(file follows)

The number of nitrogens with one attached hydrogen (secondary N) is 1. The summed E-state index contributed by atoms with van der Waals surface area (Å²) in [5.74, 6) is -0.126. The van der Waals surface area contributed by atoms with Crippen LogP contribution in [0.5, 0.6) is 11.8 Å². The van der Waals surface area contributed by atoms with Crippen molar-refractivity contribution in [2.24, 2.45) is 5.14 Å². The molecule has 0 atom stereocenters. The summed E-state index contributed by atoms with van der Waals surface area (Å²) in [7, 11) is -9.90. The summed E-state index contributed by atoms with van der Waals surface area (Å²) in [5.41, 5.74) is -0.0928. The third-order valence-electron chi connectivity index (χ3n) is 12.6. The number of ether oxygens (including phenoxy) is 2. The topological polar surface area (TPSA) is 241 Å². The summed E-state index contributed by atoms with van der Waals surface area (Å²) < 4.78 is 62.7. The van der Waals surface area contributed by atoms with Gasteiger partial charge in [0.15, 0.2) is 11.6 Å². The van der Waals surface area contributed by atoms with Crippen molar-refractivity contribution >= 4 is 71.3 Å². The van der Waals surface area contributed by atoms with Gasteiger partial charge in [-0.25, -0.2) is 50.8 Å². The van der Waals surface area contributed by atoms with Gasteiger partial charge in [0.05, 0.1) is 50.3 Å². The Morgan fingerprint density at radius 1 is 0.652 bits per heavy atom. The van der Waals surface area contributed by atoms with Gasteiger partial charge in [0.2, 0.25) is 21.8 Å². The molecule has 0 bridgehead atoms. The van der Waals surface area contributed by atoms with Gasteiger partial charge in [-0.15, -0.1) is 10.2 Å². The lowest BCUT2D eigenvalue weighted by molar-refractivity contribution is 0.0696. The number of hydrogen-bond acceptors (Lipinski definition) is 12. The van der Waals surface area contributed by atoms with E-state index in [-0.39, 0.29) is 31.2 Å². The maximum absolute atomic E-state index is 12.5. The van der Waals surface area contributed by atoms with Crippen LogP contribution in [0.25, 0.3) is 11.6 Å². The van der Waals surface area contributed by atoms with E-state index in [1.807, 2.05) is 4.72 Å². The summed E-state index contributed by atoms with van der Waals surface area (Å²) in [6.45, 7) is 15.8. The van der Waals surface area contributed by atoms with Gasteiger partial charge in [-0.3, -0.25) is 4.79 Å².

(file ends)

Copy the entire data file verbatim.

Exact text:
The number of nitrogens with one attached hydrogen (secondary N) is 1. The summed E-state index contributed by atoms with van der Waals surface area (Å²) in [5.74, 6) is -0.126. The van der Waals surface area contributed by atoms with Crippen LogP contribution in [0.5, 0.6) is 11.8 Å². The van der Waals surface area contributed by atoms with Crippen molar-refractivity contribution in [2.24, 2.45) is 5.14 Å². The molecule has 0 atom stereocenters. The summed E-state index contributed by atoms with van der Waals surface area (Å²) in [7, 11) is -9.90. The summed E-state index contributed by atoms with van der Waals surface area (Å²) in [5.41, 5.74) is -0.0928. The third-order valence-electron chi connectivity index (χ3n) is 12.6. The number of ether oxygens (including phenoxy) is 2. The topological polar surface area (TPSA) is 241 Å². The summed E-state index contributed by atoms with van der Waals surface area (Å²) < 4.78 is 62.7. The van der Waals surface area contributed by atoms with Gasteiger partial charge in [0.15, 0.2) is 11.6 Å². The van der Waals surface area contributed by atoms with Crippen molar-refractivity contribution >= 4 is 71.3 Å². The van der Waals surface area contributed by atoms with Gasteiger partial charge in [-0.25, -0.2) is 50.8 Å². The van der Waals surface area contributed by atoms with Gasteiger partial charge in [0.05, 0.1) is 50.3 Å². The Morgan fingerprint density at radius 1 is 0.652 bits per heavy atom. The van der Waals surface area contributed by atoms with Gasteiger partial charge in [0.2, 0.25) is 21.8 Å². The molecule has 0 bridgehead atoms. The van der Waals surface area contributed by atoms with Gasteiger partial charge in [-0.15, -0.1) is 10.2 Å². The lowest BCUT2D eigenvalue weighted by molar-refractivity contribution is 0.0696. The number of hydrogen-bond acceptors (Lipinski definition) is 12. The van der Waals surface area contributed by atoms with E-state index in [-0.39, 0.29) is 31.2 Å². The maximum absolute atomic E-state index is 12.5. The van der Waals surface area contributed by atoms with Crippen LogP contribution in [0.25, 0.3) is 11.6 Å². The van der Waals surface area contributed by atoms with E-state index in [1.807, 2.05) is 4.72 Å². The summed E-state index contributed by atoms with van der Waals surface area (Å²) in [6.45, 7) is 15.8. The van der Waals surface area contributed by atoms with Gasteiger partial charge in [-0.3, -0.25) is 4.79 Å².